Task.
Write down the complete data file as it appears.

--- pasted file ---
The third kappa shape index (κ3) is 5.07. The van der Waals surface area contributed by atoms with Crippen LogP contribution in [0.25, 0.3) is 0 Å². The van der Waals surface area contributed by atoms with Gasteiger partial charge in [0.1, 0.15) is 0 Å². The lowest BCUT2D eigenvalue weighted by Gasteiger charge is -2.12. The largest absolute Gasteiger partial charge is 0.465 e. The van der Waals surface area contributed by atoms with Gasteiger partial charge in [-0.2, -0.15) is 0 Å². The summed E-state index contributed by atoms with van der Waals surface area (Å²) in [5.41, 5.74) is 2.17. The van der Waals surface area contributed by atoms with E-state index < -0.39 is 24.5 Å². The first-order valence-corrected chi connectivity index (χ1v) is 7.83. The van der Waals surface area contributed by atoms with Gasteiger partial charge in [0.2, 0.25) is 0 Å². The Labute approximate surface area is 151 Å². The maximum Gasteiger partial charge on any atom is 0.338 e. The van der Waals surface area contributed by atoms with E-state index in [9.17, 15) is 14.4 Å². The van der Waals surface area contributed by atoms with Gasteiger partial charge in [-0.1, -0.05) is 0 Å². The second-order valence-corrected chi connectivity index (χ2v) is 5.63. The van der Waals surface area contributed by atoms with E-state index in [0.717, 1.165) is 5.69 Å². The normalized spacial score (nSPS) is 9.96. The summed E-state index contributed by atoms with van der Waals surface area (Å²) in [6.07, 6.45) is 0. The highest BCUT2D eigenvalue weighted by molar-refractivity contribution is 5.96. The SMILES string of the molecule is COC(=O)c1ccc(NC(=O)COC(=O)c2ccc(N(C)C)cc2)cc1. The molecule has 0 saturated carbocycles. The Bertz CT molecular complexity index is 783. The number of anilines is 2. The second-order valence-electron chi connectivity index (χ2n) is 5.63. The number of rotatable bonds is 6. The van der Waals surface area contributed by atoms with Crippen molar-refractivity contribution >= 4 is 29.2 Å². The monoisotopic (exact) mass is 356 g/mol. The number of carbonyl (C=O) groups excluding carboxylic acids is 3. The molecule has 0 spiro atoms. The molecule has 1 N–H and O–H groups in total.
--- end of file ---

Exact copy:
The third kappa shape index (κ3) is 5.07. The van der Waals surface area contributed by atoms with Crippen LogP contribution in [0.25, 0.3) is 0 Å². The van der Waals surface area contributed by atoms with Gasteiger partial charge in [0.1, 0.15) is 0 Å². The lowest BCUT2D eigenvalue weighted by Gasteiger charge is -2.12. The largest absolute Gasteiger partial charge is 0.465 e. The van der Waals surface area contributed by atoms with Gasteiger partial charge in [-0.2, -0.15) is 0 Å². The summed E-state index contributed by atoms with van der Waals surface area (Å²) in [5.41, 5.74) is 2.17. The van der Waals surface area contributed by atoms with E-state index < -0.39 is 24.5 Å². The first-order valence-corrected chi connectivity index (χ1v) is 7.83. The van der Waals surface area contributed by atoms with Gasteiger partial charge in [0.2, 0.25) is 0 Å². The Labute approximate surface area is 151 Å². The maximum Gasteiger partial charge on any atom is 0.338 e. The van der Waals surface area contributed by atoms with E-state index in [9.17, 15) is 14.4 Å². The van der Waals surface area contributed by atoms with Gasteiger partial charge in [-0.1, -0.05) is 0 Å². The second-order valence-corrected chi connectivity index (χ2v) is 5.63. The van der Waals surface area contributed by atoms with E-state index in [0.717, 1.165) is 5.69 Å². The normalized spacial score (nSPS) is 9.96. The summed E-state index contributed by atoms with van der Waals surface area (Å²) in [6.07, 6.45) is 0. The highest BCUT2D eigenvalue weighted by molar-refractivity contribution is 5.96. The SMILES string of the molecule is COC(=O)c1ccc(NC(=O)COC(=O)c2ccc(N(C)C)cc2)cc1. The molecule has 0 saturated carbocycles. The Bertz CT molecular complexity index is 783. The number of anilines is 2. The second-order valence-electron chi connectivity index (χ2n) is 5.63. The number of rotatable bonds is 6. The van der Waals surface area contributed by atoms with Crippen molar-refractivity contribution >= 4 is 29.2 Å². The monoisotopic (exact) mass is 356 g/mol. The number of carbonyl (C=O) groups excluding carboxylic acids is 3. The molecule has 0 spiro atoms. The molecule has 1 N–H and O–H groups in total.